It is important to be clear: the marriage is dissolved by the court, there is no way to avoid this. The path to divorce - the number of hearings preceding the divorce and what happens in the hearings - is that the parties can control.

    Getting dicorced by involving a mediator is a process based on dialogue between the parties, and the mediator helps them to establish and maintain this dialogue, keeping it on an objective basis. The mediator provides a framework for listening to and respecting each other. The parties work together to reach a common understanding.

    According to clinical psychologists, custody belongs to the parent who can show respect to the other parent in a situation of separation, even in the midst of disagreement.

    What happens after the divorce?

    In the event of a consensual divorce, there is a greater chance that the spousal relationship will be able to transform into a parental relationship, i.e. to cooperate and make joint decisions, which is best interests of the children. High emotional intensity may already be significantly reduced in the mediation process.

    Can all divorces be mediated?

    I am oftenly asked by clients with similar questions and dilemmas:

    • "Our case is so special, I don't know if mediation can work for us."
    • "We can't bear each other's company."
    • "We are unable listening to each other."
    • "For her/him, the only deal is if I accept what she/he wants."
    • "I don't think mediation can work in our case, our relationship is so strained."

    Before I answer the basic question - whether all divorce disputes can be settled by involving a mediator - allow me to return to my own true story for a moment.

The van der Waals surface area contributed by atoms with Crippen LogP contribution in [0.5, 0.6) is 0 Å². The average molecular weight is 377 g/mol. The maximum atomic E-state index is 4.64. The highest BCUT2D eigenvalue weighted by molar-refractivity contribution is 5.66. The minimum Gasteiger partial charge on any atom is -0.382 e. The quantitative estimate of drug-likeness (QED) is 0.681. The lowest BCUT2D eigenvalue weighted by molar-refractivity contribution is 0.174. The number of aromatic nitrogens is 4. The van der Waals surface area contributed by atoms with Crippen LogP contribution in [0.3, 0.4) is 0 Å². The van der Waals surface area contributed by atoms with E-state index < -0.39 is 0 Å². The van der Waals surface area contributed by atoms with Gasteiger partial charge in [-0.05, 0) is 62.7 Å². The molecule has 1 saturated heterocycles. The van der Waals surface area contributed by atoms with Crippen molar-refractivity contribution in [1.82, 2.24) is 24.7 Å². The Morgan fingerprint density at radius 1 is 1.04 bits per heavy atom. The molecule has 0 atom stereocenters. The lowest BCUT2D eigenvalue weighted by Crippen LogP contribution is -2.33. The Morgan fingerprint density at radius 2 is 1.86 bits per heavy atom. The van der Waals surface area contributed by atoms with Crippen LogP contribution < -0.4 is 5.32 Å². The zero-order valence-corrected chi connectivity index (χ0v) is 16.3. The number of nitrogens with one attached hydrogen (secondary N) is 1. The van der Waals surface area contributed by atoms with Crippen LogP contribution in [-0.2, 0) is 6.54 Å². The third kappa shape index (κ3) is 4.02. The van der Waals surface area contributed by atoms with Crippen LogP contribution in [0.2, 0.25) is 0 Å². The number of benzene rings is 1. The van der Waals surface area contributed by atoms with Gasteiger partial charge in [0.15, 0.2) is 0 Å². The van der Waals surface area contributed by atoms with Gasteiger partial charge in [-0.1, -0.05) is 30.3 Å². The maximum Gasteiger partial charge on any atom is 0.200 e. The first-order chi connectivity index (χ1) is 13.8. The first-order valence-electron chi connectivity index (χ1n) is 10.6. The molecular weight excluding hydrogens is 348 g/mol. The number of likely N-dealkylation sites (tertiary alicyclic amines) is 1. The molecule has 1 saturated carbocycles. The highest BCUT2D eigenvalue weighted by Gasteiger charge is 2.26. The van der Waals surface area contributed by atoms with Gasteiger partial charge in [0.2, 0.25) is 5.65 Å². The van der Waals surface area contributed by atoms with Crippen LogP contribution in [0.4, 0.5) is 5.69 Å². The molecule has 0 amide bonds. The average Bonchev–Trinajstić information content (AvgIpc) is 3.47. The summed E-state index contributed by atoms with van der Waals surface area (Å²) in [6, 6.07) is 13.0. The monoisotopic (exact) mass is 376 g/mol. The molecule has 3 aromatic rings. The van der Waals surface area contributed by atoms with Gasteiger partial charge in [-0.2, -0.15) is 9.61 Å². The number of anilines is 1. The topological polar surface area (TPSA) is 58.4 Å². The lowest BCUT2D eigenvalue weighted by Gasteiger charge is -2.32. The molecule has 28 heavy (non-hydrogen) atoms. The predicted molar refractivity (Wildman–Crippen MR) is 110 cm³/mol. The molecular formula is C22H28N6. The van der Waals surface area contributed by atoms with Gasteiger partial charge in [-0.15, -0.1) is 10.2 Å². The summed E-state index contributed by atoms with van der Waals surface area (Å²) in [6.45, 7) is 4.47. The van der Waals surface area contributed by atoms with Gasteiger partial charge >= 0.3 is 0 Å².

Ten years ago during mediator training my teacher – whom I still consider my master – asked me: if there had been mediation at the time, do I think we (me and my husband) could have reached a settlement. Thinking back to the other party's out of line, particulary destructive, emotionally captivatied expressions and behaviour and also his loudly stated goal which was my complete destruction, my answer was no.

    However, if there had been an opportunity I would certainly have tried, even before the litigation phase and even when the first 'suing you for custody' threats were made.

    Based on my own history and more than 10 years of experience as a mediator, I can say with confidence that mediation can work if it is given the chance. Deciding in which cases the mediation works and in which cases doesn't is essentially up to the will of the parties.

    Getting dicorced by involving a mediator means that the parties attempt establishing a dialogue, understanding each other's position and arguments, putting the child's interests to the first place and also reaching a mutual agreement.

    If they have tried and one of the parties still does not want to reach a common understanding or does not want getting dicorced by involving a mediator, they can still fight afterwards.

    There is nothing to lose, but more to gain and during mediation – as evidenced by practice – even in angry situations, there are more chances listening to each other as we might think. 

    Blog author

    Mariann Kós


    Economist, trainer, life and business coach

    Elite Mediator Consulting Bt - managing director

    Founding member of the National Association of Win-Win Divorce and Economic Mediators